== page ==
21 October 2013

Weaponisation of Space

Date : 19 Oct , 2013

The International Space Station

Weaponisation of space would include space control and space-based systems that could destroy targets on the earth’s surface. Space control involves protecting own systems in orbit, attacking enemy assets in space and denying the enemy access to space. The means of achieving these objectives would be to prevent the enemy from launching satellites and destroying or degrading enemy satellites in space. It is akin to control over the air or the sea which would involve denying access to the air or to the sea to the enemy while ensuring access to own or friendly forces. Attacking terrestrial targets from satellites in space would limit reaction time available to the enemy and increase the element of surprise while reducing own losses.

The UN General Assembly recognized the threat from uncontrolled military expansion into space…

The Ramayana and the Mahabharata are the two great ancient Epics of India. These Epics, especially the Mahabharata, pick up the thread of the tale of devastation and destruction. Atlantis rather displeased at the humiliating defeat, decided that they were no longer interested in subjugating the Rama Empire (an Indian empire) and decided instead to annihilate the major cities using weapons of mass destruction. Sanskrit scholars could not comprehend what was being described in the Epics until the dropping by the United States of America of the first atomic bombs on the cities of Hiroshima and Nagasaki in Japan. There are authentic verses from the Indian Epics as under:

“Gurkha, flying a swift and powerful Vimana (fast aircraft) hurled a single projectile (rocket) charged with the power of the universe (nuclear device). An incandescent column of smoke and flame, as bright as ten thousand suns, rose with all its splendour. It was an unknown weapon, an iron thunderbolt, a gigantic messenger of death, which reduced to ashes the entire race of the Vrishnis and the Andhakas. The corpses were burned beyond recognition. Hair and nails fell out, pottery shattered without apparent cause and the birds turned white. After a few hours all foodstuff was infected. To escape from this fire, the soldiers threw themselves into streams of water to wash themselves and their equipment.”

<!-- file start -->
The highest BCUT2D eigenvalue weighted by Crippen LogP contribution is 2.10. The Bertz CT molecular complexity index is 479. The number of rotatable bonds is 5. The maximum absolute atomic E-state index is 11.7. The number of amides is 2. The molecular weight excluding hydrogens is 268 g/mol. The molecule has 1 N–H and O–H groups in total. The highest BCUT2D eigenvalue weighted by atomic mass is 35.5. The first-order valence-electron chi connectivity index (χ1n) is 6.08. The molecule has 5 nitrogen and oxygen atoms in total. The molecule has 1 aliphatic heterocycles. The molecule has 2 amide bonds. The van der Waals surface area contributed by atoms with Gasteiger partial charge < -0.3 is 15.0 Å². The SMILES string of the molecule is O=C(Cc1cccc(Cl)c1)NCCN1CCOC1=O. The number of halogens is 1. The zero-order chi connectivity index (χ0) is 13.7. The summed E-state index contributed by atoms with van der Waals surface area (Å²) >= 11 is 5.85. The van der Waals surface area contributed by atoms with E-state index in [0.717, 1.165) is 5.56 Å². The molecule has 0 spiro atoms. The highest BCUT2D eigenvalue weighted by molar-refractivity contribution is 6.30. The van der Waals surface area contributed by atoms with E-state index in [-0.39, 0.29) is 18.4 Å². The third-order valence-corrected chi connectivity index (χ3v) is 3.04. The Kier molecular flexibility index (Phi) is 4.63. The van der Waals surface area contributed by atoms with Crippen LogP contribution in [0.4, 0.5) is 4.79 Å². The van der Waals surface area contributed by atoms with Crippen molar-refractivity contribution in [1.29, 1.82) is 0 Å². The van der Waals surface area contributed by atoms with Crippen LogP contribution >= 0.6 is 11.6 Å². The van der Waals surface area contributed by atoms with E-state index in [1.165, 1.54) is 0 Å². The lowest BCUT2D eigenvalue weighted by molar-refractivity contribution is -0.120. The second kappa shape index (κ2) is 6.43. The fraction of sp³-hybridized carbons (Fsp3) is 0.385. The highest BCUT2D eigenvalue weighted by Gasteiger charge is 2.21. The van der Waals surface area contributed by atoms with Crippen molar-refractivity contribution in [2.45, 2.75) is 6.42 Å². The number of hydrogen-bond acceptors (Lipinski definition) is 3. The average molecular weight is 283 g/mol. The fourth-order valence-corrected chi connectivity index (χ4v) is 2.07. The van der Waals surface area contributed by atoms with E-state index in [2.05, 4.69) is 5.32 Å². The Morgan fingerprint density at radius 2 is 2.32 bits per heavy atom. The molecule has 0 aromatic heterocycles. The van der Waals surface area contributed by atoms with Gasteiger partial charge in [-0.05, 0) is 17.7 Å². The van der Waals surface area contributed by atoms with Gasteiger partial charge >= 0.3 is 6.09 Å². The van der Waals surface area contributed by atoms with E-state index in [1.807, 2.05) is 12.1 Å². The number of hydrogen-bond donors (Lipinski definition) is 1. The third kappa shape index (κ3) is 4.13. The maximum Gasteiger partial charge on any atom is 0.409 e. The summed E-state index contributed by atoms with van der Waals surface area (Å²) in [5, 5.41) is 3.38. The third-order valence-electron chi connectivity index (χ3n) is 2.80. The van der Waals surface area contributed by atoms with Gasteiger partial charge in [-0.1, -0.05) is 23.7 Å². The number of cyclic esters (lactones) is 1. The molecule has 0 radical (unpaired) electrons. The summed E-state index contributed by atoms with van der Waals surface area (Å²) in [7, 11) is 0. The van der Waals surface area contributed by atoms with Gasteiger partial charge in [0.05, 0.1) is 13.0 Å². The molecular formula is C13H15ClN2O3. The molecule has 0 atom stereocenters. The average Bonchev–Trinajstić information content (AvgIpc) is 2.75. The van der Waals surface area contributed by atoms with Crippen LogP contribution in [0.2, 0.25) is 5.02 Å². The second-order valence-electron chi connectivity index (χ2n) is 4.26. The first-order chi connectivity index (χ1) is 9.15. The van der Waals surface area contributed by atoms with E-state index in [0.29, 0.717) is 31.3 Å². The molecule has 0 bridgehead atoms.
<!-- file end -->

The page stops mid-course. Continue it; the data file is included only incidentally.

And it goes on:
There are descriptions of other weapons. The ‘Brahmadanda’, the most powerful weapon in the universe, belonged to Brahma. The ‘Pashupatastra’ was the weapon of Mahakali, the consort of Mahadeva. This was granted to Arjuna by Shiva and was among the most destructive and foreboding weapons. The ‘Brahmastra’, which contained the mystical force of Brahma, released millions of missiles creating great fires and it had the destructive potential of extinguishing all creation. ‘Vajra’ was the thunderbolt weapon of Indra.

All these weapons raining death and destruction have been described in great detail in the Epics written thousands and thousands of years ago. The fertile imagination of great Indian minds had envisaged the exploitation of space and energy as weapons of war a long time ago. The story is somewhat different today.

On a Higher Trajectory

Deccan Herald
October 18, 2013
Gurmeet Kanwal

The major implication of the pact is that the US will treat India just like the UK, which is an alliance partner.

Contrary to most of the commentary that has appeared in the Indian media, the Obama-Manmohan Singh meeting at the White House on September 26 was unexpectedly successful in setting the Indo-US strategic partnership on the path to a higher trajectory in the long term. The joint statement issued after the meeting and the Joint Declaration on Defence Cooperation endorsed by the two leaders have the potential to perceptibly shape the future contours of the relationship to mutual benefit. 

The most notable achievement of the summit was in the field of defence cooperation and, more particularly, defence trade. President Obama and prime minister Manmohan Singh called for “expanding security cooperation between the United States and India to address 21st century challenges.” In an unexpected move the two leaders endorsed a Joint Declaration on Defence Cooperation “as a means of enhancing their partnership in defence technology transfer, joint research, co-development and co-production.” They decided to significantly enhance cooperation in combatting terrorism. President Obama appreciated India’s decision to participate in the Rim of the Pacific (Rimpac) naval exercise to be hosted by US Pacific Command in 2014.